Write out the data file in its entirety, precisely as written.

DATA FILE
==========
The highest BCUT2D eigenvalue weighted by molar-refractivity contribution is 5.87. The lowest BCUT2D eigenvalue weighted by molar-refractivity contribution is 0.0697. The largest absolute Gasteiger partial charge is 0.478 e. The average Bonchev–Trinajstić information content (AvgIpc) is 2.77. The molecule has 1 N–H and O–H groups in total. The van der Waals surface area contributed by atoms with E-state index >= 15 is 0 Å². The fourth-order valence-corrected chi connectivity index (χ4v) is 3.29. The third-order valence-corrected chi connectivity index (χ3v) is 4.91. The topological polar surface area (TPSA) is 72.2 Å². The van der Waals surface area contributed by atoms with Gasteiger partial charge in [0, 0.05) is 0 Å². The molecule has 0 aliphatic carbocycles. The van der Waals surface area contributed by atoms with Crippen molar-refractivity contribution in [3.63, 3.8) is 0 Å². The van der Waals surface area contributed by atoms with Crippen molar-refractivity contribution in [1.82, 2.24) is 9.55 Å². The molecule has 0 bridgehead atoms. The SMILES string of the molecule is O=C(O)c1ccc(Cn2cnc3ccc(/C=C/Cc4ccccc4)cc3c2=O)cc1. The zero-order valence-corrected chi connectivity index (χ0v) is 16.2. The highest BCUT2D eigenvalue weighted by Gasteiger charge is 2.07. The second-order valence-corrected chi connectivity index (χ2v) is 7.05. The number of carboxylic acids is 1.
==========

The highest BCUT2D eigenvalue weighted by molar-refractivity contribution is 5.87. The lowest BCUT2D eigenvalue weighted by molar-refractivity contribution is 0.0697. The largest absolute Gasteiger partial charge is 0.478 e. The average Bonchev–Trinajstić information content (AvgIpc) is 2.77. The molecule has 1 N–H and O–H groups in total. The van der Waals surface area contributed by atoms with E-state index >= 15 is 0 Å². The fourth-order valence-corrected chi connectivity index (χ4v) is 3.29. The third-order valence-corrected chi connectivity index (χ3v) is 4.91. The topological polar surface area (TPSA) is 72.2 Å². The van der Waals surface area contributed by atoms with Gasteiger partial charge in [0, 0.05) is 0 Å². The molecule has 0 aliphatic carbocycles. The van der Waals surface area contributed by atoms with Crippen molar-refractivity contribution in [3.63, 3.8) is 0 Å². The van der Waals surface area contributed by atoms with Crippen molar-refractivity contribution in [1.82, 2.24) is 9.55 Å². The molecule has 0 bridgehead atoms. The SMILES string of the molecule is O=C(O)c1ccc(Cn2cnc3ccc(/C=C/Cc4ccccc4)cc3c2=O)cc1. The zero-order valence-corrected chi connectivity index (χ0v) is 16.2. The highest BCUT2D eigenvalue weighted by Gasteiger charge is 2.07. The second-order valence-corrected chi connectivity index (χ2v) is 7.05. The number of carboxylic acids is 1.